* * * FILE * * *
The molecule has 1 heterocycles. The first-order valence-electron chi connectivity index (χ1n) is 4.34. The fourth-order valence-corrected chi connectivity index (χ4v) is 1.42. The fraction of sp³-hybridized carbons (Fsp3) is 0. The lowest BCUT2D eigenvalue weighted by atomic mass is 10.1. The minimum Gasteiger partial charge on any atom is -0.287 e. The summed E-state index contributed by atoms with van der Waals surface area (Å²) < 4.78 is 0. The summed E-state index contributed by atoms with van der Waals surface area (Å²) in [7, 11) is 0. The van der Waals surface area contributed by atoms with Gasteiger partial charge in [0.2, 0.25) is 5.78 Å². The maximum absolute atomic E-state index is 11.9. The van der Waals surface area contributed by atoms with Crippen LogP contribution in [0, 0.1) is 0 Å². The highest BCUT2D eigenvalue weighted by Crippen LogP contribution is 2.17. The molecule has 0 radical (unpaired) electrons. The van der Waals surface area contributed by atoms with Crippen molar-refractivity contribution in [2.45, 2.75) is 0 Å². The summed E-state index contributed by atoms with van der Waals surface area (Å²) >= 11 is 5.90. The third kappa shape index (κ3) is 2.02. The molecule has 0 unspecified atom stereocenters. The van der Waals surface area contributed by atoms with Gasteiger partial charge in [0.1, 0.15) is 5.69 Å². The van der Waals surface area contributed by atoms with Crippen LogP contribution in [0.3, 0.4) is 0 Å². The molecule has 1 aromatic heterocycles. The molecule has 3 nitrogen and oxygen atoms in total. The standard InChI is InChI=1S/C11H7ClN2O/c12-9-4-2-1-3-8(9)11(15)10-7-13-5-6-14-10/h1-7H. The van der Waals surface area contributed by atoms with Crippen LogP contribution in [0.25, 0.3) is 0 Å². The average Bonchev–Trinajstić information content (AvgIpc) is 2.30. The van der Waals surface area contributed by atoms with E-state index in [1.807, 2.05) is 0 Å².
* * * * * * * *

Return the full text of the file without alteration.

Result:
The molecule has 1 heterocycles. The first-order valence-electron chi connectivity index (χ1n) is 4.34. The fourth-order valence-corrected chi connectivity index (χ4v) is 1.42. The fraction of sp³-hybridized carbons (Fsp3) is 0. The lowest BCUT2D eigenvalue weighted by atomic mass is 10.1. The minimum Gasteiger partial charge on any atom is -0.287 e. The summed E-state index contributed by atoms with van der Waals surface area (Å²) < 4.78 is 0. The summed E-state index contributed by atoms with van der Waals surface area (Å²) in [7, 11) is 0. The van der Waals surface area contributed by atoms with Gasteiger partial charge in [0.2, 0.25) is 5.78 Å². The maximum absolute atomic E-state index is 11.9. The van der Waals surface area contributed by atoms with Crippen LogP contribution in [0, 0.1) is 0 Å². The highest BCUT2D eigenvalue weighted by Crippen LogP contribution is 2.17. The molecule has 0 radical (unpaired) electrons. The van der Waals surface area contributed by atoms with Crippen molar-refractivity contribution in [2.45, 2.75) is 0 Å². The summed E-state index contributed by atoms with van der Waals surface area (Å²) >= 11 is 5.90. The third kappa shape index (κ3) is 2.02. The molecule has 0 unspecified atom stereocenters. The van der Waals surface area contributed by atoms with Gasteiger partial charge in [0.1, 0.15) is 5.69 Å². The van der Waals surface area contributed by atoms with Crippen LogP contribution in [0.3, 0.4) is 0 Å². The molecule has 1 aromatic heterocycles. The molecule has 3 nitrogen and oxygen atoms in total. The standard InChI is InChI=1S/C11H7ClN2O/c12-9-4-2-1-3-8(9)11(15)10-7-13-5-6-14-10/h1-7H. The van der Waals surface area contributed by atoms with Crippen LogP contribution in [0.25, 0.3) is 0 Å². The average Bonchev–Trinajstić information content (AvgIpc) is 2.30. The van der Waals surface area contributed by atoms with E-state index in [1.807, 2.05) is 0 Å².